Case Report of a Patient Who Experienced Cardiovascular Collapse Secondary to Severe Hypokalemia from Chronic Consumption of Licorice-Containing Preserved Plums

Presentation Number: SAT-0762
Date of Presentation: June 21st, 2014

Melvin Kok Seng Lee* and Cherng Jye Seow
Tan Tock Seng Hospital, Singapore, Singapore



Licorice is a known cause of hypokalemia. There are reports of life-threatening cardiac arrhythmias secondary to hypokalemia arising from excessive licorice intake. Not many are aware that licorice is an ingredient in preserved plums, a popular local snack. We report a patient who presented with cardiovascular collapse secondary to ventricular fibrillation from severe hypokalemia. She was successfully resuscitated, and subsequent history- taking and detailed biochemical investigation point towards chronic licorice ingestion as the most likely aetiology.

Case report:

A 66 year-old Chinese lady with no significant medical history of note presented with poor oral intake and worsening muscle cramps over a few days. She subsequently had a cardiac arrest. Cardiopulmonary resuscitation and defibrillation was initiated rapidly when ventricular fibrillation was noted. She  had no history of hypertension. On examination, she did not look Cushingnoid. Biochemical results: Sodium 135 mmol/L (RI: 134-145), Potassium 1.6 mmol/L (RI: 3.5-5.0), Magnesium 0.6 mmol/L (RI:0.7-1.0) fT4 19 pmol/L (RI:8-21), TSH 2.55 mIU/L (RI: 0.34-5.60), HCO3 29 mmol/L (RI: 19-31). Her spot urinary potassium was 20.9 mmol/L suggesting renal loss.  Both aldosterone and renin were low at 217 pmol/L and 0.37 ng/ml/hr respectively. 8am cortisol was suppressed at 45 nmol/L after an overnight 1mg dexamethasone suppression test. The hypokalemia was aggressively corrected and she underwent urgent cardiac catheterisation. This revealed sub-total occlusion (TIMI 1 Flow) of the left anterior descending artery. The cardiologist deemed the occlusion as an unlikely root cause of the cardiovascular collapse. A detailed history was taken from the patient and it surfaced that she had been taking a large amount of preserved plums for the last few years. Her poor oral intake prior to admission had likely exacerbated the hypokalemia resulting in ventricular fibrillation. She was advised to stop intake of preserved plums. Serum potassium rapidly normalised in the ward.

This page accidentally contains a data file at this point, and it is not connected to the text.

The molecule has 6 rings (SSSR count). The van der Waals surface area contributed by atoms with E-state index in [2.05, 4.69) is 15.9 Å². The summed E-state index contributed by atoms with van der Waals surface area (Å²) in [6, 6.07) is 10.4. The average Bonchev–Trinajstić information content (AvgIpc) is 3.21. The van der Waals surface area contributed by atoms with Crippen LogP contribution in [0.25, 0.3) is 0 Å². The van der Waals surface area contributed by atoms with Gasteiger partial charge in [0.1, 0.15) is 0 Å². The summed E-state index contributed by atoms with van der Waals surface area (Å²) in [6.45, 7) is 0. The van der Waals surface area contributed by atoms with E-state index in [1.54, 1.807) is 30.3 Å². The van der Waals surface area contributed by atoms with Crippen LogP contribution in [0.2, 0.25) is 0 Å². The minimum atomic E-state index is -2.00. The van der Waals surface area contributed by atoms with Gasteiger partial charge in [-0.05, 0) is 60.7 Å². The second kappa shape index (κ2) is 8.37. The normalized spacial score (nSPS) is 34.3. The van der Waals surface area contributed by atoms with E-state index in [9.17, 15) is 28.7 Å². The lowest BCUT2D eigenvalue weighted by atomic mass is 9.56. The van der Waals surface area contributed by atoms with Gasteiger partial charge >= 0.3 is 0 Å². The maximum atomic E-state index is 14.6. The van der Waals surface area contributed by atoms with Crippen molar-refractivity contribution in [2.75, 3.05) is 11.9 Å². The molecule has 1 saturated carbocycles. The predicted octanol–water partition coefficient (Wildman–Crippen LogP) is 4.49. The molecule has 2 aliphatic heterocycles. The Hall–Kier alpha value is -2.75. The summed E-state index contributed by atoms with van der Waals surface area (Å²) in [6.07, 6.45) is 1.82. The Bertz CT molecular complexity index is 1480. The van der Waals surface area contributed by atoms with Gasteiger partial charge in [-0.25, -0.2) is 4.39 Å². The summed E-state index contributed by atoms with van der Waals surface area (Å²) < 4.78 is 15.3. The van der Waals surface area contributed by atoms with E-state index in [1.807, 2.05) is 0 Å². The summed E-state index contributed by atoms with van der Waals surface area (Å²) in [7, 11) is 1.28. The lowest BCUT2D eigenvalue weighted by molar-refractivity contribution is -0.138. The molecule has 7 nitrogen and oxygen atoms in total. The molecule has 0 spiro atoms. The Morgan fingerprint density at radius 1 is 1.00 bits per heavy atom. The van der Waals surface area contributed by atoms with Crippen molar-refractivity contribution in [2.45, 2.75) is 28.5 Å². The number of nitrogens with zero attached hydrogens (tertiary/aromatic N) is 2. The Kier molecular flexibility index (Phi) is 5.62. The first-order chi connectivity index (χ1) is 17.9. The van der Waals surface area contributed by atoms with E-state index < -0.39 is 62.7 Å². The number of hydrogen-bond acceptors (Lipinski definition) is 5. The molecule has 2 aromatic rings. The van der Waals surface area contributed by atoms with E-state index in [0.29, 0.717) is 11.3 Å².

A follow up serum potassium done 2 months after discharge was normal at 4.7mmol/L.


Licorice contains glycyrrhizic acid which inhibits 11-beta hydroxysteroid dehydrogenase Type 2 (an enzyme that inhibits cortisol conversion to cortisone). Excess cortisol accumulates stimulating mineralocorticoid receptors and inducing a state of pseudohyperaldosteronism. Enhanced renal excretion results in clinically significant hypokalemia.

People are unaware of the significant content of licorice in preserved fruit and its side effects. The most commonly reported complications are secondary hypertension and hypokalemic myopathy. Documented fatalities were linked to its arrthymogenic effects from hypokalemia.

We report this case to increase awareness of this often-overlooked cause of hypokalemia and its significant complications.


Nothing to Disclose: MKSL, CJS